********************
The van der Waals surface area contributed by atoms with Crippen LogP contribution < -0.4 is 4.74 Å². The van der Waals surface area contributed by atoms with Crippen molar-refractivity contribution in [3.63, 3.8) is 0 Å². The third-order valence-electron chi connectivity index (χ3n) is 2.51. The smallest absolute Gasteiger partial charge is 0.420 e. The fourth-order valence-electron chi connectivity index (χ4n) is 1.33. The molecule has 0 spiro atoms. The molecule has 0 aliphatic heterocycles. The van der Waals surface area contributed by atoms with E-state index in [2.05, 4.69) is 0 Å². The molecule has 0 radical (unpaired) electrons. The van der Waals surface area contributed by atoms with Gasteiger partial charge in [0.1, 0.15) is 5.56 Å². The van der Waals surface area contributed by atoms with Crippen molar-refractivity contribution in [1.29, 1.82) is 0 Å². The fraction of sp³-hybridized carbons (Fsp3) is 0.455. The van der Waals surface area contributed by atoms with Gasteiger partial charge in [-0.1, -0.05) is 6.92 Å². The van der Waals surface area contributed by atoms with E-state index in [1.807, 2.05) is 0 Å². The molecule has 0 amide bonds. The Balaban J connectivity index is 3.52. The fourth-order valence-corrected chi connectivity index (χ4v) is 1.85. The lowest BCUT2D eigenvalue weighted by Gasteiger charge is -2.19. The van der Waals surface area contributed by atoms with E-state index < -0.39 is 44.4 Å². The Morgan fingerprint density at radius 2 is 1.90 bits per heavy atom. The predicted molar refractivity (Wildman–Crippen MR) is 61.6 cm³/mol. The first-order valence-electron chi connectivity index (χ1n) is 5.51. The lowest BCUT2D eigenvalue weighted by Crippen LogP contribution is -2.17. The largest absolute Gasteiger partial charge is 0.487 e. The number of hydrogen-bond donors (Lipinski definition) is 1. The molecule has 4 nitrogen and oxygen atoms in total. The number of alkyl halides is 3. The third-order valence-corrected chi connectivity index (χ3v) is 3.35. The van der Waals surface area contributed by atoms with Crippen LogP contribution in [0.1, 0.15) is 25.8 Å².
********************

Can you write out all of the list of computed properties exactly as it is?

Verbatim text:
The van der Waals surface area contributed by atoms with Crippen LogP contribution < -0.4 is 4.74 Å². The van der Waals surface area contributed by atoms with Crippen molar-refractivity contribution in [3.63, 3.8) is 0 Å². The third-order valence-electron chi connectivity index (χ3n) is 2.51. The smallest absolute Gasteiger partial charge is 0.420 e. The fourth-order valence-electron chi connectivity index (χ4n) is 1.33. The molecule has 0 spiro atoms. The molecule has 0 aliphatic heterocycles. The van der Waals surface area contributed by atoms with E-state index in [2.05, 4.69) is 0 Å². The molecule has 0 radical (unpaired) electrons. The van der Waals surface area contributed by atoms with Gasteiger partial charge in [0.1, 0.15) is 5.56 Å². The van der Waals surface area contributed by atoms with Crippen molar-refractivity contribution in [1.29, 1.82) is 0 Å². The fraction of sp³-hybridized carbons (Fsp3) is 0.455. The van der Waals surface area contributed by atoms with Gasteiger partial charge in [-0.1, -0.05) is 6.92 Å². The van der Waals surface area contributed by atoms with E-state index in [1.807, 2.05) is 0 Å². The molecule has 0 amide bonds. The Balaban J connectivity index is 3.52. The fourth-order valence-corrected chi connectivity index (χ4v) is 1.85. The lowest BCUT2D eigenvalue weighted by Gasteiger charge is -2.19. The van der Waals surface area contributed by atoms with E-state index < -0.39 is 44.4 Å². The Morgan fingerprint density at radius 2 is 1.90 bits per heavy atom. The predicted molar refractivity (Wildman–Crippen MR) is 61.6 cm³/mol. The first-order valence-electron chi connectivity index (χ1n) is 5.51. The lowest BCUT2D eigenvalue weighted by Crippen LogP contribution is -2.17. The largest absolute Gasteiger partial charge is 0.487 e. The number of hydrogen-bond donors (Lipinski definition) is 1. The molecule has 4 nitrogen and oxygen atoms in total. The number of alkyl halides is 3. The third-order valence-corrected chi connectivity index (χ3v) is 3.35. The van der Waals surface area contributed by atoms with Crippen LogP contribution in [0.1, 0.15) is 25.8 Å².